“Suffering is wasted when we suffer entirely alone.” -Thomas Merton, No Man is an Island, p.85
There is a myth in our modern culture that we got to make it on our own. A month ago, I was working with a bright young man in his early twenties. Tommy (not his real name) has a passion for the arts and literature. He hasn’t been able to sustain meaningful employment. He was struggling with bouts of depressed mood, existential crisis, and what I would call “analysis paralysis.” We hit it off well when we started, as we shared our deep love for the creative field. But I had a sense that he wasn’t too keen to continue. I wasn’t the first therapist he has seen. It was under the insistence of his mother to seek help. I broached this openly with him, asking if he would like to collaborate further in our work together to help him out of this rut, and he confirmed my hunch. He went on to tell me something important, that is pervasive in our modern culture: “Daryl, thanks, but no thanks. I think I got to do this on my own.” I began to understand that this wasn’t just an issue with not wanting to seek help in therapy, but rather, he was buying that myth of independence across all aspects of his life; he was alone. He had no help in guiding, coaching, and feedbacking with him in his literary work. He had no pastoral or community to walk with him in his journey of faith. He has cut off from friends since his was bullied in secondary school.
I suspect that this notion that we got to make it on our own is fueled by what we read in self-help books, popular media, and maybe even in biographical accounts of iconic personalities. When we think of successful people in the limelight, we are enamored by their achievements. They make even inspire us to persist in our dreams and aspirations. What we fail to realise is that we often only see the fruits of their labor. We see their outputs and not their inputs. What we also fail to see is the community of others that has helped them to reach great heights. In turn, we begin to value the myth of independence.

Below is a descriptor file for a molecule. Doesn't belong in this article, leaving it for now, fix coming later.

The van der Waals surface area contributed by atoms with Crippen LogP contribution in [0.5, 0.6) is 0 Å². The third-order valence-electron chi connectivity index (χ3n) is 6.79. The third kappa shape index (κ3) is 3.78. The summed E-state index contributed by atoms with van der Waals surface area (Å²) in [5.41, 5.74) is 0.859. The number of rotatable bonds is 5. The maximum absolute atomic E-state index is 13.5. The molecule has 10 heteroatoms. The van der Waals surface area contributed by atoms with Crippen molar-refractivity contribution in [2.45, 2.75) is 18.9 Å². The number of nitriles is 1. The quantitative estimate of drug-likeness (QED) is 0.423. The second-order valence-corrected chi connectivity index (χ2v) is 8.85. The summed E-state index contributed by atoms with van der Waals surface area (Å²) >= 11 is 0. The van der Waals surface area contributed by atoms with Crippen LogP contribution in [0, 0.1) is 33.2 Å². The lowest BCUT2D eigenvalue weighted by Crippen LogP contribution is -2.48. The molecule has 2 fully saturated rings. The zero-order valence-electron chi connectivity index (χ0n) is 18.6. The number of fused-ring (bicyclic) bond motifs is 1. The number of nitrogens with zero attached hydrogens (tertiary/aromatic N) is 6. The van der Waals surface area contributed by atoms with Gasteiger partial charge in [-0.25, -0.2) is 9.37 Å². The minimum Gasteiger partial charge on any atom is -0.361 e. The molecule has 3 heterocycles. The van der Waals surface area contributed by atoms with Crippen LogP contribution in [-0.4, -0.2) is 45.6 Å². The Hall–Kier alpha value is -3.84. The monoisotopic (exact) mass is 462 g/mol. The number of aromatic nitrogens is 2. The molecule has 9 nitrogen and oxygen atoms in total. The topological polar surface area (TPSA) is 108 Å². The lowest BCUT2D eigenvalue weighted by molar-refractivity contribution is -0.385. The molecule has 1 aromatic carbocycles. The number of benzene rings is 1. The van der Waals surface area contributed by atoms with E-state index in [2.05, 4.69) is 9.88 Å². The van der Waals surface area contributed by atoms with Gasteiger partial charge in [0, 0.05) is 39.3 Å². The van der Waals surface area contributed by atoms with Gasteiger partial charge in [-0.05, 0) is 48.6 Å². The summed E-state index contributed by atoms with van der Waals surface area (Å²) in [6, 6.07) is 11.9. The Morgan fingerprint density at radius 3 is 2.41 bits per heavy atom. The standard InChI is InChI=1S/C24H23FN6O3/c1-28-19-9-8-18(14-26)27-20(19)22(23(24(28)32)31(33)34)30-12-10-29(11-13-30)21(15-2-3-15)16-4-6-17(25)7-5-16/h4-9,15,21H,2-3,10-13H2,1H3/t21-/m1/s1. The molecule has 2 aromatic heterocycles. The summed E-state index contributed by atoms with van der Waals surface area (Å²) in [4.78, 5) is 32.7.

What we fail to realise is that we often only see the fruits of their labor. We see their outputs and not their inputs.
But the other end of the spectrum speaks loudly as well. What Tommy was telling me was actually something like this: “I don’t want to rely on you. I don’t want to become dependent on you. It’s scary to relate with others. People have failed me in the past. Why should I trust you? It makes me uncomfortable to open up myself to you.” It also doesn’t help for some who are affected by the myths of Shrinks cast by Hollywood!
We addressed this heads on. I pointed out to Tommy an analogy that sometimes life can be like walking in the dark forest, and it would certainly help to have someone guide you through. Since he’s a Christian, I pointed out that Christ would never send his apostles out alone. He would insist that they go two-by-two. I added that “Lets not forget, even the pros in sports have coaches.” Why do we allow ourselves to have fitness instructors to help us with our hardware (i.e., physical fitness), but are resistant to allow someone to help us with the software (i.e., our emotional world)?
I also framed the therapeutic work as a form of pitstop, to recalibrate his life. In response, for the first time, he said that he would give this a try. Tommy has since returned for therapy and is taking steps toward connecting with another person. His therapist was his first leap of faith to re-connect with the world .
This is not to say that we should shift entirely from being independent to becoming dependent creatures. Rather, these two ends of the same spectrum must come to a middle ground, a point of “meeting by the river,” by the banks of inter-dependence. The state of interdependence is a belief that “I can be completely who I am, I can also count on others for help, and I am capable of helping others in need.” This view assumes that whether you are the one giving help, or the one in need, we are all equals.
…These two ends of the same spectrum must come to a middle ground, a point of “meeting by the river,” by the banks of inter-dependence.
Psychologist and writer, Robert Francher puts it well. “Life is complex, often confusing and conflicted. Distress can come with the territory…When we’re distressed, and we’ve tried everything we know, we need outside counsel…A counselor provides an ‘auxiliary mind,’ so to speak. An alter ego. Someone to bring to bear, on your behalf, a range of knowledge that you simply haven’t had occasion to acquire before. Someone to provide emotional balance that your distress prevents your achieving alone. Someone to provide an objective eye on your circumstances. Someone to help you sort out your troubles.”
As anthropologist and cybernetics giant Gregory Bateson once quipped, “It takes two to know one.” As social beings, we learn about ourselves in relations with others, not in the silence of a cloistered room. There are times when we would need to build walls around ourselves in order to protect us, to work on our lives. But don’t forget to build windows too.
Gregory Bateson once quipped, “It takes two to know one.” As social beings, we learn about ourselves in relations with others, not in the silence of a cloistered room.
Our identity is formed by who we identify with. When we build relationships, relationships build us.
Daryl Chow, Ph.D.